3 Best New ETFs of 2023

As the ETF market continues to expand, investors should consider these three new funds.

Bryan Armour 10 November, 2023 | 4:37AM
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3 Best New ETFs of 2023

  1. T. Rowe Price Capital Appreciation Equity ETF TCAF
  2. BlackRock Flexible Income ETF BINC
  3. Calvert US Large-Cap Core Responsible Index ETF CVLC

This year, the trickle of ETF adoption by traditional mutual fund managers grew into a steady stream. Several of our favorite mutual fund managers threw their hats into the ETF ring for the first time. The three best new ETFs of 2023 all come from new entrants to the ETF market and that only benefits the quality and depth of ETF offerings available to investors.

T. Rowe Price Capital Appreciation Equity ETF TCAF, is the first ETF offered by two-time Morningstar Allocation Manager of the Year David Giroux. It’s not just ETF investors that gain from this launch—Giroux’s top mutual fund, T. Rowe Price Capital Appreciation, has been closed to new investors since 2014. But unlike Giroux’s multi-asset mutual fund, this ETF focuses solely on stocks.

Giroux leans into the tax efficiency of ETFs by changing his approach in three ways to minimize taxes. First, turnover is expected to be lower than in the mutual fund’s equity sleeve, targeting 10% instead of the average of 50% seen there. Second, the ETF targets a slightly lower dividend yield than the S&P 500 to limit taxable distributions. And third, the ETF will be less concentrated and is expected to hold 100 companies versus the 40-50 firms the mutual fund typically holds.

This ETF benefits from a lower fee of just 31 basis points, which helps lower the hurdle for Giroux to beat the S&P 500. We expect this ETF to be a top performer in the long run, resulting in a Morningstar Medalist Rating of Gold.

Next on my list is BlackRock Flexible Income ETF BINC, which is led by Rick Rieder, winner of Morningstar’s 2023 Outstanding Portfolio Manager award. Rieder is among the best bond managers in the world. Investors have flocked to his funds, which total over $100 billion in net assets in the U.S. alone.

Rieder’s teams are known for their broad and deep analytical resources combined with a well-honed process, resulting in a High rating for the People and Process Pillars for Rieder’s top mutual fund strategies: BlackRock Total Return MDHQX and BlackRock Strategic Income BSIIX.

Rieder’s first ETF should carry the same strengths. The PM team is supported by sector specialists and a fixed-income platform that includes 350 investment professionals and top-tier technology.

This ETF focuses on harder-to-reach fixed-income sectors. Out of the gate, the portfolio has targeted a short duration and a solid yield. Duration can be expected to change with conditions in the bond market. The ETF has focused its holdings in global credit, securitized debt, and emerging-markets sovereign debt. A 40-basis-point fee offers investors a welcome reprieve from the higher fees for investor share classes of Rieder’s mutual funds.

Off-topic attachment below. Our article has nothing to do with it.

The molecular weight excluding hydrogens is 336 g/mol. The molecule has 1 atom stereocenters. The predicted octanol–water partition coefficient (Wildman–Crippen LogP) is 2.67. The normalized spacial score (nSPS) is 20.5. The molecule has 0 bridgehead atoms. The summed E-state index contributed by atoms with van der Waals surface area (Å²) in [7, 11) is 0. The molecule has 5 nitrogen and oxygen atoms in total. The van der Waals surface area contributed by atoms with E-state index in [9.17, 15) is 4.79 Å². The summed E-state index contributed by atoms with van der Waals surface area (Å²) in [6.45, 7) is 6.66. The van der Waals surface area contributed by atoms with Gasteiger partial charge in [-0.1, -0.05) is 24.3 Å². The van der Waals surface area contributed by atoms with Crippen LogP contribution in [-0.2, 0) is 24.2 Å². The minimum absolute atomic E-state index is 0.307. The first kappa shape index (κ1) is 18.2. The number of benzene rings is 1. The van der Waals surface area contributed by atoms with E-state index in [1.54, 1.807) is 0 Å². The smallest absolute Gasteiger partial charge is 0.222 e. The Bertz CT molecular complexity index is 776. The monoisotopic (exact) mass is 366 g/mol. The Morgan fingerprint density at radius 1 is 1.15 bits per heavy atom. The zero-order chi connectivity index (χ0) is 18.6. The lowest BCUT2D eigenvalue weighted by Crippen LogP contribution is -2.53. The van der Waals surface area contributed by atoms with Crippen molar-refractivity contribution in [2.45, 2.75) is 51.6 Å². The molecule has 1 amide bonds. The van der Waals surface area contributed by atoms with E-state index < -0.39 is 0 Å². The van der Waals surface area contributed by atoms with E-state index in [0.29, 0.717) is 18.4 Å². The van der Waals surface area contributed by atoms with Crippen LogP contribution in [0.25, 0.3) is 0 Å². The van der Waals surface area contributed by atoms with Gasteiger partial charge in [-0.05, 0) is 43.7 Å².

The third and final ETF on my list is Calvert US Large-Cap Core Responsible Index ETF, CVLC. Unlike the other two ETFs discussed, this is an index ETF. Calvert has long been a leader in responsible investing, and this was part of its first ETF launch. ESG ETFs have lost their luster over the past couple of years, but adding Calvert to the ETF menu is a meaningful step forward for the quality of ESG-related strategies.

This ETF closely resembles the mutual fund strategy of the same name, and investors can expect similar performance to the Russell 1000. The portfolio starts with the 1000 largest U.S. stocks and shaves off about 20% to 25% of holdings that fail to meet Calvert’s Principles for Responsible Investment. Stocks that make the cut are weighted by float-adjusted market cap while maintaining similar sector weights to the starting universe. This keeps tracking error low while discarding companies with poor ESG characteristics.

The main active risk taken by this strategy is its tilt away from energy and real estate. Energy stocks often fail to escape ESG screens and real estate securities typically lack sufficient data. The portfolio tends to bump up its allocation to tech stocks instead.

The mutual fund version of this strategy has performed well versus large-blend category peers. This ETF comes with a substantially lower fee, making it an even better bet than the mutual fund to continue outperforming in the future.


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Securities Mentioned in Article

Security NamePriceChange (%)Morningstar Rating
BlackRock Flexible Income ETF52.52 USD0.04
Calvert US Large-Cp Cor Rspnb ETF67.84 USD0.40
T. Rowe Price Capital Apprec Eq ETF31.38 USD0.24

About Author

Bryan Armour  Bryan Armour is director of passive strategies research for North America at Morningstar

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